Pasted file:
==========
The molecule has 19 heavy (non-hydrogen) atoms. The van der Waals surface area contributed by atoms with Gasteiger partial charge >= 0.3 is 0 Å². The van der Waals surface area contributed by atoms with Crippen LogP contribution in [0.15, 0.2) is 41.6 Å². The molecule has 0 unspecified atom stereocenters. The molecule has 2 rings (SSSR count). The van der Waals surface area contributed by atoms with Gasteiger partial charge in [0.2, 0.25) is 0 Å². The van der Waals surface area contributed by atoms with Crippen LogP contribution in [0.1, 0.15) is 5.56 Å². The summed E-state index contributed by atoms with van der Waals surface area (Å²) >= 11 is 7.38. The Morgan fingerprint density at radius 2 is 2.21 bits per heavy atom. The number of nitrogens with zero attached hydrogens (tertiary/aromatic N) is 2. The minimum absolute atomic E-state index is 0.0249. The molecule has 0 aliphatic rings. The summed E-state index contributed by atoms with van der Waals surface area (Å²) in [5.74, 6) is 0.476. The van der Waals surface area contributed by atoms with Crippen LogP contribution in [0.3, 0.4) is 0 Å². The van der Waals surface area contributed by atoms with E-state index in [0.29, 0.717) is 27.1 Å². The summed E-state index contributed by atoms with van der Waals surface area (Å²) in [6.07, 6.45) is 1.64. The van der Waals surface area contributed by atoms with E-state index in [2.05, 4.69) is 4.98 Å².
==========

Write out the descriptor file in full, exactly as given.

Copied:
The molecule has 19 heavy (non-hydrogen) atoms. The van der Waals surface area contributed by atoms with Gasteiger partial charge >= 0.3 is 0 Å². The van der Waals surface area contributed by atoms with Crippen LogP contribution in [0.15, 0.2) is 41.6 Å². The molecule has 0 unspecified atom stereocenters. The molecule has 2 rings (SSSR count). The van der Waals surface area contributed by atoms with Gasteiger partial charge in [0.2, 0.25) is 0 Å². The van der Waals surface area contributed by atoms with Crippen LogP contribution in [0.1, 0.15) is 5.56 Å². The summed E-state index contributed by atoms with van der Waals surface area (Å²) >= 11 is 7.38. The Morgan fingerprint density at radius 2 is 2.21 bits per heavy atom. The number of nitrogens with zero attached hydrogens (tertiary/aromatic N) is 2. The minimum absolute atomic E-state index is 0.0249. The molecule has 0 aliphatic rings. The summed E-state index contributed by atoms with van der Waals surface area (Å²) in [5.74, 6) is 0.476. The van der Waals surface area contributed by atoms with Crippen LogP contribution in [0.3, 0.4) is 0 Å². The van der Waals surface area contributed by atoms with E-state index in [0.29, 0.717) is 27.1 Å². The summed E-state index contributed by atoms with van der Waals surface area (Å²) in [6.07, 6.45) is 1.64. The van der Waals surface area contributed by atoms with E-state index in [2.05, 4.69) is 4.98 Å².